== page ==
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    I verb nouns in the interests of comedy. Or when my characters want to do it. But when I'm writing a third-person narrative, and adopting a serious tone, I never do it.

    Verbing nouns is a technique that belongs in comedy, not anywhere else.
     
  7. EdFromNY
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    EdFromNY Hope to improve with age Supporter Contributor

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    People in business do it all the time. It's one of my pet peeves.
     
  8. cruciFICTION
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    cruciFICTION Contributing Member Contributor

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    *Applauds* Well done, sir.
     
  9. arron89
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    arron89 Banned

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    It really isn't that uncommon, or that interesting. There are plenty of verbs that we take for granted today that are relatively recent results of verbing nouns (things like 'to parent', 'to access', 'to gift'). Clearly, there's nothing inherently comic about the process, it's simply used in a comedic context quite often. It is, however, possible to use it in serious writing in a serious context, provided its use serves a valuable purpose (as with the examples listed above, where other verbs aren't suitable and the verbification does not result in something that sounds ridiculous).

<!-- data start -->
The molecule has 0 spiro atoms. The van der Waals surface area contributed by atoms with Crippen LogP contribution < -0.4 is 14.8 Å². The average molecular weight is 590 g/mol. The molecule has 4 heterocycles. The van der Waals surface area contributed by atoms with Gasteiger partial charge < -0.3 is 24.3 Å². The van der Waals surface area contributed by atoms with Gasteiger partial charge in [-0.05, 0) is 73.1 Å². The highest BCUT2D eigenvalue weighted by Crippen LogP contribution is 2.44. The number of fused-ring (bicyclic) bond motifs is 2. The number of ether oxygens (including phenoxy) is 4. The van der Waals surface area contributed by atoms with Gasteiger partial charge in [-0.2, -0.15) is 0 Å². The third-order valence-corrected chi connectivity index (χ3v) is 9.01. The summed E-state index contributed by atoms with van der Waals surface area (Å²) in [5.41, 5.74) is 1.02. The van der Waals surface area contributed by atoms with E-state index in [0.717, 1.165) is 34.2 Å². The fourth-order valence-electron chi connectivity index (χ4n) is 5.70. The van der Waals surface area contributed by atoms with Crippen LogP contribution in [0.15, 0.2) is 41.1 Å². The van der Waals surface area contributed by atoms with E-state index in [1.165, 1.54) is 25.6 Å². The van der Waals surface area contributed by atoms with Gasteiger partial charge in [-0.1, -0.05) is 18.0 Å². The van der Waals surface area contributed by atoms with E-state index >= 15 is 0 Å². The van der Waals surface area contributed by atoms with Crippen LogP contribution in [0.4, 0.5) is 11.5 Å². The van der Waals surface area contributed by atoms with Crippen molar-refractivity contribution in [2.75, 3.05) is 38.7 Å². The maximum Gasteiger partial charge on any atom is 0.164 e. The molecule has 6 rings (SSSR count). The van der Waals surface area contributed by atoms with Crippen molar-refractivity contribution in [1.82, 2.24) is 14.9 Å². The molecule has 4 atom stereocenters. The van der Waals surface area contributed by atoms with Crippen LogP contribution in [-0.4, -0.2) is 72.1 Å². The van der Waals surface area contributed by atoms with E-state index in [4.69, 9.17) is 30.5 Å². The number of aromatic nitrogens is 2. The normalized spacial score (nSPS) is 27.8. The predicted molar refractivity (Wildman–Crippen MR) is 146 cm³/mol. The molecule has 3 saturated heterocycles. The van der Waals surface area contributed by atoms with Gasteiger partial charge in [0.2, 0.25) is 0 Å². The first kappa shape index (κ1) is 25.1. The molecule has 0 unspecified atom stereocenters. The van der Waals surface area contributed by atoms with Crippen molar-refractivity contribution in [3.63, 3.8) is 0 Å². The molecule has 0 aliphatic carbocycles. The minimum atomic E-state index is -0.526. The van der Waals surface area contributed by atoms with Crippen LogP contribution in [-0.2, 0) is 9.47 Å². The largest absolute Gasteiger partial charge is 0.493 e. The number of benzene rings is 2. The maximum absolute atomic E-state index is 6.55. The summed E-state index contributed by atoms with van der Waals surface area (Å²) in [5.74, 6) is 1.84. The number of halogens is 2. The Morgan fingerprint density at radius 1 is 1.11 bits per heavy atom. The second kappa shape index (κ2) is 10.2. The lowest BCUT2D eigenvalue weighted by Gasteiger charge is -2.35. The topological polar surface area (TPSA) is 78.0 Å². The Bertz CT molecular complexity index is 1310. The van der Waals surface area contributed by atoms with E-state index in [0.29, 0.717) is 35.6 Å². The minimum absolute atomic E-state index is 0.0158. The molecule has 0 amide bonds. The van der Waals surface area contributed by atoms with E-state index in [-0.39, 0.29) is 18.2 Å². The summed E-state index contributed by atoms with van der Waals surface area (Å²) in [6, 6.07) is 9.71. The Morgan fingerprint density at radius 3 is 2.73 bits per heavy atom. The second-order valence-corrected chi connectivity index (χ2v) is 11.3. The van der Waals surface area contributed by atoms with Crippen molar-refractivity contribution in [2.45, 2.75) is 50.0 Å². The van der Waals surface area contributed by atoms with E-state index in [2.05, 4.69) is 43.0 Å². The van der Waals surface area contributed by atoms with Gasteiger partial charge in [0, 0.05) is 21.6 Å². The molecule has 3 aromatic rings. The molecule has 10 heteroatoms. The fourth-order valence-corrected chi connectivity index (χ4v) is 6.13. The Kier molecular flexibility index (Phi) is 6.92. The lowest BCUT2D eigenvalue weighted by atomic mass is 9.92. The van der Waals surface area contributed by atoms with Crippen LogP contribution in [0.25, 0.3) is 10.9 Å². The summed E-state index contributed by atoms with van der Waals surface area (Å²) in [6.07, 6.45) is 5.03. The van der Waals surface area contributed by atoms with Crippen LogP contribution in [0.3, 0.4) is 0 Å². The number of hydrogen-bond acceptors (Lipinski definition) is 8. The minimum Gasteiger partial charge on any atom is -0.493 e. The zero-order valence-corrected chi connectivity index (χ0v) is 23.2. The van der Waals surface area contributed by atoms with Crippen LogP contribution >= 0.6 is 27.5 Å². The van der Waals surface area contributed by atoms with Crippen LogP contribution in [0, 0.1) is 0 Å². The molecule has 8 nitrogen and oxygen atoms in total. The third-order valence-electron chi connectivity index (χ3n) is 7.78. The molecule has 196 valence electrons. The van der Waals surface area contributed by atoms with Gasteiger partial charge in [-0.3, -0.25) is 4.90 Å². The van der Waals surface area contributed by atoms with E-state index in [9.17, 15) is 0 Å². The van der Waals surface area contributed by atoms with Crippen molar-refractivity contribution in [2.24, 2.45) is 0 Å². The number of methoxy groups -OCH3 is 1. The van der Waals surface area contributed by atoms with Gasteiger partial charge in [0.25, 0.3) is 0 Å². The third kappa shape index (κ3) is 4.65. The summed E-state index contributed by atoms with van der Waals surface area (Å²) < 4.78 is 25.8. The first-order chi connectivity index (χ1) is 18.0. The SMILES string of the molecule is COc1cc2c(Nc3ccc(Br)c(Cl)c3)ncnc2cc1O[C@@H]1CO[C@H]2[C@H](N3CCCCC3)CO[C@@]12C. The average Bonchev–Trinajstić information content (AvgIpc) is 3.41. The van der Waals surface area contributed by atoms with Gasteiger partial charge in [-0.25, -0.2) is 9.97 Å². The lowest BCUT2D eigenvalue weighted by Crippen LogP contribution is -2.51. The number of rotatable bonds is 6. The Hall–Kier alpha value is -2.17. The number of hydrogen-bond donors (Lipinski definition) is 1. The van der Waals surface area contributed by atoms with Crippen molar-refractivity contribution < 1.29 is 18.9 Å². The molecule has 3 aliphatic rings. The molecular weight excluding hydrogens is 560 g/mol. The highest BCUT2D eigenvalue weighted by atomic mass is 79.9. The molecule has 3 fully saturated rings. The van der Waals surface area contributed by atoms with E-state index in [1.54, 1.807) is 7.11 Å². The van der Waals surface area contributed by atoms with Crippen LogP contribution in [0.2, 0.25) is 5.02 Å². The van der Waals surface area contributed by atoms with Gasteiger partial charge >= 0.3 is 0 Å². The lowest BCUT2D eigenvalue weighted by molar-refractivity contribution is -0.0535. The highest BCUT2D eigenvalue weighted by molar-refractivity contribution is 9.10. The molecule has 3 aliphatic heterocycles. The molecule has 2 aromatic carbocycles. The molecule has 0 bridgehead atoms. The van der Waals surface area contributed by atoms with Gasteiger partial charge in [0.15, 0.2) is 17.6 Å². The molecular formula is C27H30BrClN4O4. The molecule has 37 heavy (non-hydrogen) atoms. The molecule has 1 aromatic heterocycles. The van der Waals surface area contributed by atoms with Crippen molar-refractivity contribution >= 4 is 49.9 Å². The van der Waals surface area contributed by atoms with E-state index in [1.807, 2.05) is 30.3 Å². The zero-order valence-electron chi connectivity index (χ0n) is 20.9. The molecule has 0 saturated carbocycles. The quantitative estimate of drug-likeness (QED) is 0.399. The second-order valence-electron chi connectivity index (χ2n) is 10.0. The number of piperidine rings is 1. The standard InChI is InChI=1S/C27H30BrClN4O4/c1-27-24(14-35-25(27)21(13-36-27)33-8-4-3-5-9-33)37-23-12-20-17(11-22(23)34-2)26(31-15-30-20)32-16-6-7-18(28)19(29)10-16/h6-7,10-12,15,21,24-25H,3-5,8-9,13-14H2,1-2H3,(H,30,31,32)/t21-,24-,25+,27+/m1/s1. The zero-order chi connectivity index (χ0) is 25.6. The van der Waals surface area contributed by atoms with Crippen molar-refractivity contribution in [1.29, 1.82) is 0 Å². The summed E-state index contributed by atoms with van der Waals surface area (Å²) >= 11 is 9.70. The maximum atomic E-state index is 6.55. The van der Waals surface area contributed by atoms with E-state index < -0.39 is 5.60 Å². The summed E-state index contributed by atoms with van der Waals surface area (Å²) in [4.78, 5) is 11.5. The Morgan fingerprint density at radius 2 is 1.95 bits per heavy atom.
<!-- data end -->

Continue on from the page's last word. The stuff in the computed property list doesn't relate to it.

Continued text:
10. Mallory
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    Mallory Mallegory. Contributor

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    In business (and in reporting, my area), the rules are different because it's a professional setting, and there are professional rules.

    Fiction is different, though. For example, grammatical errors or informal tones("Me and my brother went to the store," "She needs to get it together") would not fly in a professional write-up, but in fiction, you have to think about the POV character's voice and intended audience, not what sounds the most businesslike or proper.

    I agree that noun --> verbs (Ninja-ing! ;) ) should only be used in comedy, for the most part. But fiction is your domain, and as long as you know your grammar well, you can make up your own rules.
     
  11. digitig
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    digitig Contributing Member Contributor